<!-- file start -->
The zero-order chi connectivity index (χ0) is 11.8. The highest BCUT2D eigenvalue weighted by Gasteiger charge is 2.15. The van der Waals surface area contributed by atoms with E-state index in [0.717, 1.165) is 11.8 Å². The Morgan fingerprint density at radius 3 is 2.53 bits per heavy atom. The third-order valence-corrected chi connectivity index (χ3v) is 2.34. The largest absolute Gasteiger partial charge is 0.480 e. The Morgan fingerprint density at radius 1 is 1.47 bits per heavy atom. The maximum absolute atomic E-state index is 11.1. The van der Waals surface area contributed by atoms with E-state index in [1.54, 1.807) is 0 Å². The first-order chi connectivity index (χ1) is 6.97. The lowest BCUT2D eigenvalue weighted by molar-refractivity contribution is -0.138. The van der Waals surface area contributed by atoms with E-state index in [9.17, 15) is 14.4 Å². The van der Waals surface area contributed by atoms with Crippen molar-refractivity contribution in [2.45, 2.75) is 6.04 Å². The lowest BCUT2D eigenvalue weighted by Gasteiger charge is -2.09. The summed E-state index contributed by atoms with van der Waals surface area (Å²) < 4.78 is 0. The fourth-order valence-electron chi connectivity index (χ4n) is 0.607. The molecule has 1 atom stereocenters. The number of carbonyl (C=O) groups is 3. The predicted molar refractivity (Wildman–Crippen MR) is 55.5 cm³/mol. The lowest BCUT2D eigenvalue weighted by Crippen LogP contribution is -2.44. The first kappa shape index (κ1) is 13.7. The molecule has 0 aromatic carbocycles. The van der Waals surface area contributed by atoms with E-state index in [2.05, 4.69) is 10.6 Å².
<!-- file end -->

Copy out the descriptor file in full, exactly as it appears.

The zero-order chi connectivity index (χ0) is 11.8. The highest BCUT2D eigenvalue weighted by Gasteiger charge is 2.15. The van der Waals surface area contributed by atoms with E-state index in [0.717, 1.165) is 11.8 Å². The Morgan fingerprint density at radius 3 is 2.53 bits per heavy atom. The third-order valence-corrected chi connectivity index (χ3v) is 2.34. The largest absolute Gasteiger partial charge is 0.480 e. The Morgan fingerprint density at radius 1 is 1.47 bits per heavy atom. The maximum absolute atomic E-state index is 11.1. The van der Waals surface area contributed by atoms with E-state index in [1.54, 1.807) is 0 Å². The first-order chi connectivity index (χ1) is 6.97. The lowest BCUT2D eigenvalue weighted by molar-refractivity contribution is -0.138. The van der Waals surface area contributed by atoms with E-state index in [9.17, 15) is 14.4 Å². The van der Waals surface area contributed by atoms with Crippen molar-refractivity contribution in [2.45, 2.75) is 6.04 Å². The lowest BCUT2D eigenvalue weighted by Gasteiger charge is -2.09. The summed E-state index contributed by atoms with van der Waals surface area (Å²) < 4.78 is 0. The fourth-order valence-electron chi connectivity index (χ4n) is 0.607. The molecule has 1 atom stereocenters. The number of carbonyl (C=O) groups is 3. The predicted molar refractivity (Wildman–Crippen MR) is 55.5 cm³/mol. The lowest BCUT2D eigenvalue weighted by Crippen LogP contribution is -2.44. The first kappa shape index (κ1) is 13.7. The molecule has 0 aromatic carbocycles. The van der Waals surface area contributed by atoms with E-state index in [2.05, 4.69) is 10.6 Å².